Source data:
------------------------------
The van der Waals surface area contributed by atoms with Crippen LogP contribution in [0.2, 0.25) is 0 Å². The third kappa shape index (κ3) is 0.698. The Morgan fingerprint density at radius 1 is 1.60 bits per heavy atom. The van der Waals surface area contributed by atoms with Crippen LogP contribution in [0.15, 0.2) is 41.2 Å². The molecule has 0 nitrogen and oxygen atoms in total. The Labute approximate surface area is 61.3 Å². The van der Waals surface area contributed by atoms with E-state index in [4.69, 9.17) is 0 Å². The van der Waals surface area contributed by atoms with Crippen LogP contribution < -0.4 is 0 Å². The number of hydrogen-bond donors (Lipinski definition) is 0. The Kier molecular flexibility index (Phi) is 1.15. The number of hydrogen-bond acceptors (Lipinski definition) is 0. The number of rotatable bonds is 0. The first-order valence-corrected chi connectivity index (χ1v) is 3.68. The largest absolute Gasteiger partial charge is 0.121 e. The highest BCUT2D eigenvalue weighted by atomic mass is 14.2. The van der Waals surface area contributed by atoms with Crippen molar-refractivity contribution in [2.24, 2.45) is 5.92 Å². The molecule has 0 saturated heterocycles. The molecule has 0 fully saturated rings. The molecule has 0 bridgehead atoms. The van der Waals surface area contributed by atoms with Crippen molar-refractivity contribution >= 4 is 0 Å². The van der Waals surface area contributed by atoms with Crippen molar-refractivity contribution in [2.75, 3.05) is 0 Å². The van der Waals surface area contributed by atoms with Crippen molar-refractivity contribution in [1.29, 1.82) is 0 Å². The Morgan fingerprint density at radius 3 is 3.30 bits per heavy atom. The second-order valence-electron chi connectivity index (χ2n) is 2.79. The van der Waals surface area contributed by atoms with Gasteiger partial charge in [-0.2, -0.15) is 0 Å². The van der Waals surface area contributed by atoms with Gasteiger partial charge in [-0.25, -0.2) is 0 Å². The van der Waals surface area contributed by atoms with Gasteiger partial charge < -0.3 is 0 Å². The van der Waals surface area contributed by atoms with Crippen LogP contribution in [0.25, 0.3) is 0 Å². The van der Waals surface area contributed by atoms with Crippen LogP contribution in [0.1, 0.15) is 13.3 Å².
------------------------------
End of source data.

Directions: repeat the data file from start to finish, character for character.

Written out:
The van der Waals surface area contributed by atoms with Crippen LogP contribution in [0.2, 0.25) is 0 Å². The third kappa shape index (κ3) is 0.698. The Morgan fingerprint density at radius 1 is 1.60 bits per heavy atom. The van der Waals surface area contributed by atoms with Crippen LogP contribution in [0.15, 0.2) is 41.2 Å². The molecule has 0 nitrogen and oxygen atoms in total. The Labute approximate surface area is 61.3 Å². The van der Waals surface area contributed by atoms with E-state index in [4.69, 9.17) is 0 Å². The van der Waals surface area contributed by atoms with Crippen LogP contribution < -0.4 is 0 Å². The number of hydrogen-bond donors (Lipinski definition) is 0. The Kier molecular flexibility index (Phi) is 1.15. The number of hydrogen-bond acceptors (Lipinski definition) is 0. The number of rotatable bonds is 0. The first-order valence-corrected chi connectivity index (χ1v) is 3.68. The largest absolute Gasteiger partial charge is 0.121 e. The highest BCUT2D eigenvalue weighted by atomic mass is 14.2. The van der Waals surface area contributed by atoms with Crippen molar-refractivity contribution in [2.24, 2.45) is 5.92 Å². The molecule has 0 saturated heterocycles. The molecule has 0 fully saturated rings. The molecule has 0 bridgehead atoms. The van der Waals surface area contributed by atoms with Crippen molar-refractivity contribution >= 4 is 0 Å². The van der Waals surface area contributed by atoms with Crippen molar-refractivity contribution in [2.75, 3.05) is 0 Å². The van der Waals surface area contributed by atoms with Crippen molar-refractivity contribution in [1.29, 1.82) is 0 Å². The Morgan fingerprint density at radius 3 is 3.30 bits per heavy atom. The second-order valence-electron chi connectivity index (χ2n) is 2.79. The van der Waals surface area contributed by atoms with Gasteiger partial charge in [-0.2, -0.15) is 0 Å². The van der Waals surface area contributed by atoms with Gasteiger partial charge in [-0.25, -0.2) is 0 Å². The van der Waals surface area contributed by atoms with Gasteiger partial charge < -0.3 is 0 Å². The van der Waals surface area contributed by atoms with Crippen LogP contribution in [0.25, 0.3) is 0 Å². The van der Waals surface area contributed by atoms with Crippen LogP contribution in [0.1, 0.15) is 13.3 Å².